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In his book “Further Along the Road Less Traveled: Self-love Versus Self-esteem”, M. Scott Peck talks about the difference between the two. In it he says that one being in love with one’s self esteem is NOT a good thing. A person being in love with oneself is good. It is an overall self-acceptance of who one is as a person, despite all of the foibles and faults.

In the scriptures - especially in the fourth chapter of the Suttanipāta I it says that it is not good to even grasp/cling onto one’s sense of goodness, because such clinging only reinforces identifying with self-view. It only leads to moral superiority or in other words one’s self esteem. So instead we should have thoughts on the superiority of the Dhamma, as nothing excels Dhamma. So even when discussing of our own experiences it is good to refer /writing in third person (writing from the third person point of view).

Say for example, an individual who meditates inquires from a friend “How is your practice? How are you doing? Depending on the answer one will feel inferior, and the other will feel superior. Did the result of such a conversation be beneficial to either one of them? The Arahant are the only ones who have eliminated all types of conceit. Not only the superiority and the inferiority complex, but the complex one of feeling equal (seyya mana, hinamana Sadisamana).

So if you get a chance to read M. Scott Pecks books like People of the Lie and The Road Less Traveled, etc. you will be able to distinguish between Narcissism and self-love.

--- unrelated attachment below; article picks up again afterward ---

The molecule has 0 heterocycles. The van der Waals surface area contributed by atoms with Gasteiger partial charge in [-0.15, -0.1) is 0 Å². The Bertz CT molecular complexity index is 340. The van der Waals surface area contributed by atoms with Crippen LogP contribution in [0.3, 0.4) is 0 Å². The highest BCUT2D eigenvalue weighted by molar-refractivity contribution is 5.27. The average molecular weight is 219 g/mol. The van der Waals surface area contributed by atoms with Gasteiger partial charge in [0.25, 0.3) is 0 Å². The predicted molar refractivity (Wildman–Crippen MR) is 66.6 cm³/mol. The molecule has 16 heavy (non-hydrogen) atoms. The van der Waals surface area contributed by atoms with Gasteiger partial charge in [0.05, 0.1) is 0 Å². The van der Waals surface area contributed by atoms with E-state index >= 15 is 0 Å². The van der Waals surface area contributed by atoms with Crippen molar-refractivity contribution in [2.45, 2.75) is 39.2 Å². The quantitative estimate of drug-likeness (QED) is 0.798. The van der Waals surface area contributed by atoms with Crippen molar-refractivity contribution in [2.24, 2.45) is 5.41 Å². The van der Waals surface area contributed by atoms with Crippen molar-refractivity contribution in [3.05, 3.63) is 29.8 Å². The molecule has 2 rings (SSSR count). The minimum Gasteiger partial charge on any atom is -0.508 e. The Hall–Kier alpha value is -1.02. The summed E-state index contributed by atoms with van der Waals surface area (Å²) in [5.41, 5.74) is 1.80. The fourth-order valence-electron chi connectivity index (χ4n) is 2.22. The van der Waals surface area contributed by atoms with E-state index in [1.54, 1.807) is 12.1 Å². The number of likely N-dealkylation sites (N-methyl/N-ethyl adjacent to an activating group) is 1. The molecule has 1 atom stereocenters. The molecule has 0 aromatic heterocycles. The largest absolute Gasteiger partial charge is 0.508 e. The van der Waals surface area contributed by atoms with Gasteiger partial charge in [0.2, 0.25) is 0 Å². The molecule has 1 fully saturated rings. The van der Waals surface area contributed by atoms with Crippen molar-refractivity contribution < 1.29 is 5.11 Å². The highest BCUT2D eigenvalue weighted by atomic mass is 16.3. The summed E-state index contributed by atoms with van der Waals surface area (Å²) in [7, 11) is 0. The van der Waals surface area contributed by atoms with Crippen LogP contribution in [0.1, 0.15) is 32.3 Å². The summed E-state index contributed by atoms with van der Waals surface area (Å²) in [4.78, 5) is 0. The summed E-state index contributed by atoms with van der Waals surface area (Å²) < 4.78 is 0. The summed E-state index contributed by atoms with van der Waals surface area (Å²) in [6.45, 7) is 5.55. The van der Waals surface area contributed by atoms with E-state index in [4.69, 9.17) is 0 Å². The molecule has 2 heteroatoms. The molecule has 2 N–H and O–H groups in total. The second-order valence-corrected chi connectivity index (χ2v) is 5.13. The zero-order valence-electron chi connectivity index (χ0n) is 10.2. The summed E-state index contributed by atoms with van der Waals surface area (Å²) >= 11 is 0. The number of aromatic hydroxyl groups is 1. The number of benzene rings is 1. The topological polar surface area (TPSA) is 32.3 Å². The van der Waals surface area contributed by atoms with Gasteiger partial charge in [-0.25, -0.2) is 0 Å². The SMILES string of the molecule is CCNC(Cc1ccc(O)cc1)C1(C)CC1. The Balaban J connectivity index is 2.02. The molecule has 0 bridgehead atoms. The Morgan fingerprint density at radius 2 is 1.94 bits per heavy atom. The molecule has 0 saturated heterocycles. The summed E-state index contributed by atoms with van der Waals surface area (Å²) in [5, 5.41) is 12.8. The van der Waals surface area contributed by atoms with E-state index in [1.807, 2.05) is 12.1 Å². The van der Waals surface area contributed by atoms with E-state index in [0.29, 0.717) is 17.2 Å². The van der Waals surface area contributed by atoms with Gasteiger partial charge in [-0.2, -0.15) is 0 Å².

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I will answer honestly, with my impressions from what I've read, in translation.

I've read some monks say that buddhism is good for the ego, but there's just no way that they can mean the competitive ego that strives to be better than others. Maybe mindfulness can help with that, but the entire practice of buddhism is, like Abrahamic religion can seem to be, based on humility and respect.

You do have the recorded sayings of zen masters, but these are performed in a tightly knit community of monks. Sure they are competing, and it is perhaps quite similar to highly aesthetic game, but the goal is found in the bodhisattva vows (to save all sentient beings through your own efforts), at near any cost.

In no way am I saying you don't get anything at all, but would suggest that if "what I know" is about the dharma, the best response is "no merit"; abandon some of your ideas!!

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I practice the Zen tradition so I believe once you realise the meaning of emptiness then one is able to understand that the concepts of superiority or inferiority, are the result of the deluded mind creating separation.

It reminds me of the famous Bodhidarma talk with emperor Wu:

The emperor told Bodhidharma that he had built temples and given financial support to the monastic community, and asked the patriarch how much merit he had gained for these actions. Bodhidharma replied, "None whatsoever." Perplexed, the emperor then asked the eminent monk who he was to tell him such things, to which he answered, "I don't know."